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Subsidized and Unsubsidized Housing Stocks 1935 to 1987: Crowding Out and Cointegration

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  • Murray, Michael P

Abstract

Crowding out arises in many economic contexts, from the macro concern that deficit spending might crowd out investment to the micro concern that increased employment of women might result in fewer jobs for men. Here I ask whether subsidized housing crowds out unsubsidized housing in the United States, applying the econometric tools of cointegration analysis. Such crowding out proves to require stringent restrictions on the coefficients of the cointegrating relationships that link housing stocks with one another and with other economic variables. These restrictions also apply to testing for other crowding out phenomena. I find that public housing has steadily added to the total stock of housing since its inception in 1935. In contrast, I find that moderate-income, conventionally financed, subsidized housing, such as the Section 235 and 236 programs that accounted for more than 1.5 million new units between 1960 and 1987, most likely adds little or nothing to the total housing stock. These findings speak against recent proposals to provide subsidies to developers who build dwellings for moderate income Americans but offer qualified encouragement to those who advocate expansion of the conventional public housing program. Copyright 1999 by Kluwer Academic Publishers

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Bibliographic Info

Article provided by Springer in its journal Journal of Real Estate Finance & Economics.

Volume (Year): 18 (1999)
Issue (Month): 1 (January)
Pages: 107-24

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Handle: RePEc:kap:jrefec:v:18:y:1999:i:1:p:107-24

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Web page: http://www.springerlink.com/link.asp?id=102945

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Cited by:
  1. Malpezzi, Stephen & Vandell, Kerry, 2002. "Does the low-income housing tax credit increase the supply of housing?," Journal of Housing Economics, Elsevier, Elsevier, vol. 11(4), pages 360-380, December.
  2. Susin, Scott, 2002. "Rent vouchers and the price of low-income housing," Journal of Public Economics, Elsevier, vol. 83(1), pages 109-152, January.
  3. Jesse M. Cunha & Giacomo De Giorgi & Seema Jayachandran, 2011. "The Price Effects of Cash Versus In-Kind Transfers," NBER Working Papers 17456, National Bureau of Economic Research, Inc.
  4. Gabriel, Stuart A. & Rosenthal, Stuart S., 2010. "Do the GSEs expand the supply of mortgage credit? New evidence of crowd out in the secondary mortgage market," Journal of Public Economics, Elsevier, vol. 94(11-12), pages 975-986, December.
  5. Sock Yong Phang, 2009. "Affordable homeownership policy: implications for housing markets," Working Papers 14-2009, Singapore Management University, School of Economics, revised Nov 2009.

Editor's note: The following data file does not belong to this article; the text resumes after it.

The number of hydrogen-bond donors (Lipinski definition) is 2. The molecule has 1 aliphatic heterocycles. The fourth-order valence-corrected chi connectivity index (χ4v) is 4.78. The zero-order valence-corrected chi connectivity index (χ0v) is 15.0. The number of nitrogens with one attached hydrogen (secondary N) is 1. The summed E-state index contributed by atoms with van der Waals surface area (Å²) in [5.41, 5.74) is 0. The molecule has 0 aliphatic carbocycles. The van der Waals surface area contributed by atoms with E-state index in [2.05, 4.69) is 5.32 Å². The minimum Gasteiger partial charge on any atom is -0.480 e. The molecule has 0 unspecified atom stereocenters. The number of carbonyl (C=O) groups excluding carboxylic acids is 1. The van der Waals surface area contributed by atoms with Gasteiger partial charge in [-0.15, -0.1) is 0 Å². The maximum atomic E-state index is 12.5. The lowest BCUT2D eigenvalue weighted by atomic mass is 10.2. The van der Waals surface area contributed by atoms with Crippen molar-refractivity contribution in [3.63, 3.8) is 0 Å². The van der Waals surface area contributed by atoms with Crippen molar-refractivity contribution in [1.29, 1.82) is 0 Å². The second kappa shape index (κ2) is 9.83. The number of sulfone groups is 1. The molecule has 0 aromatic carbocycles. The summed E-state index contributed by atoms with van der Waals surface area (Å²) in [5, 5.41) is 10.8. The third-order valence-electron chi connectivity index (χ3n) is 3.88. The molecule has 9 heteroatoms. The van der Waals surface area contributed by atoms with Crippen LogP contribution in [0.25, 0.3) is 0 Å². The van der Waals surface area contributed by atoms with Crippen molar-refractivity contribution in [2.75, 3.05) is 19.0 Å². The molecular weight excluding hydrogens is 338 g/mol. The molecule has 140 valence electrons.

6. Sinai, Todd & Waldfogel, Joel, 2005. "Do low-income housing subsidies increase the occupied housing stock?," Journal of Public Economics, Elsevier, vol. 89(11-12), pages 2137-2164, December.
  7. Wigren, Rune & Wilhelmsson, Mats, 2007. "Construction investments and economic growth in Western Europe," Journal of Policy Modeling, Elsevier, Elsevier, vol. 29(3), pages 439-451.
  8. Laferrere, Anne & Le Blanc, David, 2004. "How do housing allowances affect rents? An empirical analysis of the French case," Journal of Housing Economics, Elsevier, Elsevier, vol. 13(1), pages 36-67, March.
  9. Nordvik, Viggo, 2006. "Selective housing policy in local housing markets and the supply of housing," Journal of Housing Economics, Elsevier, Elsevier, vol. 15(4), pages 279-292, December.
  10. Eriksen, Michael D. & Rosenthal, Stuart S., 2010. "Crowd out effects of place-based subsidized rental housing: New evidence from the LIHTC program," Journal of Public Economics, Elsevier, vol. 94(11-12), pages 953-966, December.
  11. Lee, Chul-In, 2007. "Does provision of public rental housing crowd out private housing investment? A panel VAR approach," Journal of Housing Economics, Elsevier, Elsevier, vol. 16(1), pages 1-20, March.
  12. Freedman, Matthew & Owens, Emily G., 2011. "Low-income housing development and crime," Journal of Urban Economics, Elsevier, vol. 70(2), pages 115-131.
  13. Janet Currie & Firouz Gahvari, 2008. "Transfers in Cash and In-Kind: Theory Meets the Data," Journal of Economic Literature, American Economic Association, vol. 46(2), pages 333-83, June.
  14. He, Yinghua & O'Flaherty, Brendan & Rosenheck, Robert A., 2010. "Is shared housing a way to reduce homelessness? The effect of household arrangements on formerly homeless people," Journal of Housing Economics, Elsevier, Elsevier, vol. 19(1), pages 1-12, March.

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